- Who are they?
- What is their age range?
- What is their educational background?
- How long have they been with the organization?
- What is this particular meeting designed to do?
Probe even further. How far have they come? Do they know each other or are they assembling for the first time? What will they hear before and after the presentation? What did they hear last year or at a similar meeting? How would they like to feel and what would they like to"get"as a result of your presentation-when they leave the room, how will they be changed?
Unless you find answers to these types of questions, and there isn't much more that you could know, don't accept the presentation. Without this information, your presentation may hit the mark if you are incredibly lucky, but chances are that you will simply dance around the periphery of what you need to do and say to be successful.
Not Arriving With Sufficient Clearance Time: Whether your presentation is across the world, across the country, or across town, increase your probability of success by arriving in plenty of time. This may require coming in the night before you're scheduled to present.
When you arrive early, you gain a considerable advantage which can often be the make-or-break factor in the success of your presentation. You get to settle in, calm down, check out the facilities, walk the room, talk to people, check out equipment, and arrange things. In doing so, you give yourself the edge over the speaker who arrives"just in time."
Areas Covered in the Session:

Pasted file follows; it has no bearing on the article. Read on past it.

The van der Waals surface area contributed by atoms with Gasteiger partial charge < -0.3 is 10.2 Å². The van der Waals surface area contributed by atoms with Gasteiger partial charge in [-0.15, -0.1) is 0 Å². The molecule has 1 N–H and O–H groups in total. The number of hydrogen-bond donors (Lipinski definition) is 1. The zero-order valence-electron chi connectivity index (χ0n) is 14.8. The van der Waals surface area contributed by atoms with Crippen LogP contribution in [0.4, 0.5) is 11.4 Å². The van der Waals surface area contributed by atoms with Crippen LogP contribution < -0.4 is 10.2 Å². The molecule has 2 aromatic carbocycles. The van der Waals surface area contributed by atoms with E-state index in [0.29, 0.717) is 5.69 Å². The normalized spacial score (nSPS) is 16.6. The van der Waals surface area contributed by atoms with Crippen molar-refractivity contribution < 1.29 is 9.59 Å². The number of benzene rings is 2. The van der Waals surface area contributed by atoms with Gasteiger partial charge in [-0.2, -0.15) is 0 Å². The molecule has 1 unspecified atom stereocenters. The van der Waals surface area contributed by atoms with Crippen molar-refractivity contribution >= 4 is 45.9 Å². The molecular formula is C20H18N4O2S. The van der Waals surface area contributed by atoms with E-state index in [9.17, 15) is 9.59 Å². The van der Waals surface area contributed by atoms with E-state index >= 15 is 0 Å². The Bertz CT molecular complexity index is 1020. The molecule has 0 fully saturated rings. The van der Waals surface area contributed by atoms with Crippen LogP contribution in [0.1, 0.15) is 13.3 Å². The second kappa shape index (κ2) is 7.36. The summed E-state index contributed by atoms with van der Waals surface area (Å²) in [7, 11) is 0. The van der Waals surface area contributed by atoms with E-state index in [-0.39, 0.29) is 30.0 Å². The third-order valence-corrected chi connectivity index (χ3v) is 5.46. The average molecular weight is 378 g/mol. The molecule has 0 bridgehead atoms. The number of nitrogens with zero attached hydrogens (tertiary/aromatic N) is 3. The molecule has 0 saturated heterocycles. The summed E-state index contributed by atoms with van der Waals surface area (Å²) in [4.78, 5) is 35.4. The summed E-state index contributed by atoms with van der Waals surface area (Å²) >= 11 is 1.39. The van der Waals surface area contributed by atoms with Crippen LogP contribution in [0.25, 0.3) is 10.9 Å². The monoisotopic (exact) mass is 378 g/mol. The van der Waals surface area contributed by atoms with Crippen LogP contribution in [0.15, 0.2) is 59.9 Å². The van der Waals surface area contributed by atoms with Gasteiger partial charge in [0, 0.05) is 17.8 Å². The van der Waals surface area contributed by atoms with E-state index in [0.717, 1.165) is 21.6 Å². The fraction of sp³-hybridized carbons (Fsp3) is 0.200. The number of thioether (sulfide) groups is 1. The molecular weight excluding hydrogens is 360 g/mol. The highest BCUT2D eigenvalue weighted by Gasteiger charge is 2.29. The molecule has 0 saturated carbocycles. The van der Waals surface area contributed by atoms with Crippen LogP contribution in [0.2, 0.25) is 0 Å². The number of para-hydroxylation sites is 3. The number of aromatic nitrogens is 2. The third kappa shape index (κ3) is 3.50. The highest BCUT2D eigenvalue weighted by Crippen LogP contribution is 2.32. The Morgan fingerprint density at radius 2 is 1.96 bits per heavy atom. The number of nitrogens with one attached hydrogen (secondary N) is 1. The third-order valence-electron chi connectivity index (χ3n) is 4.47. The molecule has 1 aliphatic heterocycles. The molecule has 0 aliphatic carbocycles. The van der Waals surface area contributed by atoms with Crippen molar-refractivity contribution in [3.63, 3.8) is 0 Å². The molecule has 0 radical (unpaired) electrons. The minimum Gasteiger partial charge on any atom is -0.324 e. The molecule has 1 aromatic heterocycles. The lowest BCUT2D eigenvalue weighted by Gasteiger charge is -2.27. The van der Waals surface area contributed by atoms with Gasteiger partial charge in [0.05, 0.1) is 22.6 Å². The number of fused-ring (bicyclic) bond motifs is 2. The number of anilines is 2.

Who Will Benefit:
- Some of the fastest ways to quickly get better at public speaking
- How to organize your notes for smooth delivery
- Why knowing your audience plays a big part in being effective
- How to pace yourself so that your delivery well-received
- Ensuring that your content is fresh
- Managers and Executives
- New Recruits and Temps
- Team Leaders
- Tram Managers and Team Sponsors
- Project Staff
- Project Managers
- Project Directors
Jeff Davidson, the Work Life Balance Expert®, can move an audience like few others. He offers dynamic learning keynotes and seminar presentations. He combines outstanding content with humor, flair, and inspiration to help listeners manage information and communication overload. Jeff supercharges his audiences to master their to-do lists, manage interruptions, and take action.
Frequently quoted or featured in USA Today, the New York Times, The Washington Post, Chicago Tribune, and the Los Angeles Times; in Fortune, Forbes, and Businessweek; and on 175 talk shows, more than 2,316,000 people have found Jeff’s award-winning books (cumulatively selected by book clubs 41 times), audio-books, videos, keynote presentations, and executive seminars to be enlightening, entertaining, and transformational.
Jeff’s ground-breaking book, Breathing Space, reveals how to avoid racing the clock and gain more control over each day. His Amazon Kindle #1 best-selling book, Simpler Living, with a foreword by Mark Victor Hansen of Chicken Soup for the Soul, is the definitive work on simpler living, offering nearly 2000 tips arranged by every aspect of life! His first gift book Dial it Down, Live it Up sells all over the world.